Comparison of Romeo and Juliet, Hamlet, and Macbeth
|✅ Paper Type: Free Essay||✅ Subject: English Literature|
|✅ Wordcount: 1640 words||✅ Published: 8th Feb 2020|
Shakespeare is known as the best poet and has written 37 plays. Shakespeare earned his title of the best poet for repeatedly making good plays and has written a good amount also. Shakespeare’s work is important to modern popular culture through his plays Romeo and Juliet, Hamlet, and Macbeth.
Romeo and Juliet is a tragedy where their deaths reconcile their family’s problems with each other. Romeo and Juliet’s families have a feud with each other and don’t want Romeo and Juliet to be together. They get together and eventually both die causing their feud to end.
According to the prologue in Romeo and Juliet the feud exists between, “Two households, both alike in dignity, / In fair Verona, where we lay our scene, / From ancient grudge break to new mutiny, / Where civil blood makes civil hands unclean”. On the final page the feud ends, with capulet saying “O brother Montague, give me thy hand: /This is my daughter’s jointure, for no more /Can I demand.” Montague responds But I can give thee more: /For I will raise her statue in pure gold; /That while Verona by that name is known, /There shall no figure at such rate be set./As that of true and faithful Juliet.” Capulet’s final remarks are, “As rich shall Romeo’s by his lady’s lie; /Poor sacrifices of our enmity!”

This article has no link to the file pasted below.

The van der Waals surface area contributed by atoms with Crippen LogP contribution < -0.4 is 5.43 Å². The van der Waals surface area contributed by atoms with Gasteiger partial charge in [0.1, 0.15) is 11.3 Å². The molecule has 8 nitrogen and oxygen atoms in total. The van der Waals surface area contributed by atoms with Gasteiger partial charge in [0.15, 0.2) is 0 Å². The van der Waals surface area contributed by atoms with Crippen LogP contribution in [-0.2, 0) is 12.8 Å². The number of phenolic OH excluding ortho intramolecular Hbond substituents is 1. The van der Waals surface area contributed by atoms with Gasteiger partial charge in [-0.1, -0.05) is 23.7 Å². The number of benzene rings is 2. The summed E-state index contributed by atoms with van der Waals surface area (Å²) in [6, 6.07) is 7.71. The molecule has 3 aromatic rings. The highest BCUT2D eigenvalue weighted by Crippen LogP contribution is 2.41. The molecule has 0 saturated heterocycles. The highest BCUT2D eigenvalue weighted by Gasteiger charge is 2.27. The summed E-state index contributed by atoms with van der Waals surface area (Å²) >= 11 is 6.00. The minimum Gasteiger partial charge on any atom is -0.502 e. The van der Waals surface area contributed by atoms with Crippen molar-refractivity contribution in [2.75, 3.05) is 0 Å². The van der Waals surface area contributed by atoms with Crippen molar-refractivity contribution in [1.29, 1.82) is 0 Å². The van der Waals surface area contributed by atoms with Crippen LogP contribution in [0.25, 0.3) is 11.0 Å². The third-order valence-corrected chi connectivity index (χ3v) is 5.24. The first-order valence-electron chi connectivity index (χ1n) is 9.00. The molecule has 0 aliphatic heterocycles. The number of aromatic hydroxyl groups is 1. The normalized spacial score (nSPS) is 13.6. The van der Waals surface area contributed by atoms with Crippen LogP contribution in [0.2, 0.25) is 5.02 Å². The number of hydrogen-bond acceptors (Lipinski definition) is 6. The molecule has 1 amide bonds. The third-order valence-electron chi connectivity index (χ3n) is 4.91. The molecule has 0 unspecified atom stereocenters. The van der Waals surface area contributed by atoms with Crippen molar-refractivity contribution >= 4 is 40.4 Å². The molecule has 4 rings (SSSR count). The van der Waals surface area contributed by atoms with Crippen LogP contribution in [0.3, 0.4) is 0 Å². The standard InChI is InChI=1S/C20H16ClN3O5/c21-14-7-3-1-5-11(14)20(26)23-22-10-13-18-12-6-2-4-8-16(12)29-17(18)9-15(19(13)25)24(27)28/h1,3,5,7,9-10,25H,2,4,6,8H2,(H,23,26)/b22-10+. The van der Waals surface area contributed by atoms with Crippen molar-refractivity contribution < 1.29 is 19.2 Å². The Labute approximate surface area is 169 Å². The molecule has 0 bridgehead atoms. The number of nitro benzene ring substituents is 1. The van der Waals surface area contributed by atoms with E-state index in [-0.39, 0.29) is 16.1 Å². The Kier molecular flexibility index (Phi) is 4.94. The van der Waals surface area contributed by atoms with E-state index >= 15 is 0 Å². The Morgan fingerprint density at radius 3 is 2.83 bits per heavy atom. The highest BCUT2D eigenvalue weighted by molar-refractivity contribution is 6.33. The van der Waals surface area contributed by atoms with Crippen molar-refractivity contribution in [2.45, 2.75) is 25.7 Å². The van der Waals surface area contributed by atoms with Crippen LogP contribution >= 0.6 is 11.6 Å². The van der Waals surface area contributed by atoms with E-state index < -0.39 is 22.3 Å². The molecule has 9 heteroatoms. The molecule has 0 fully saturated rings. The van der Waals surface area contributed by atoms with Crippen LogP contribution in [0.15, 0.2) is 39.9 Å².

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The feud started way back between the families and it was so long ago that nobody remembered why it began. Only once Romeo and Juliet are finding love does their families’ feud reignite like fireworks. The feud is unexpected in a civil society like Verona where everyone is expected to be respectful. The final quote from above is significant because it shows the shock and dismay of both the Capulet’s and Montague’s responses to the deaths of Romeo and Juliet. The end of the feud was sudden and clear to both families.
Pressures of families that can create unintended negative outcomes for their children. Romeo and Juliet’s deaths were the unintended consequences of the feud.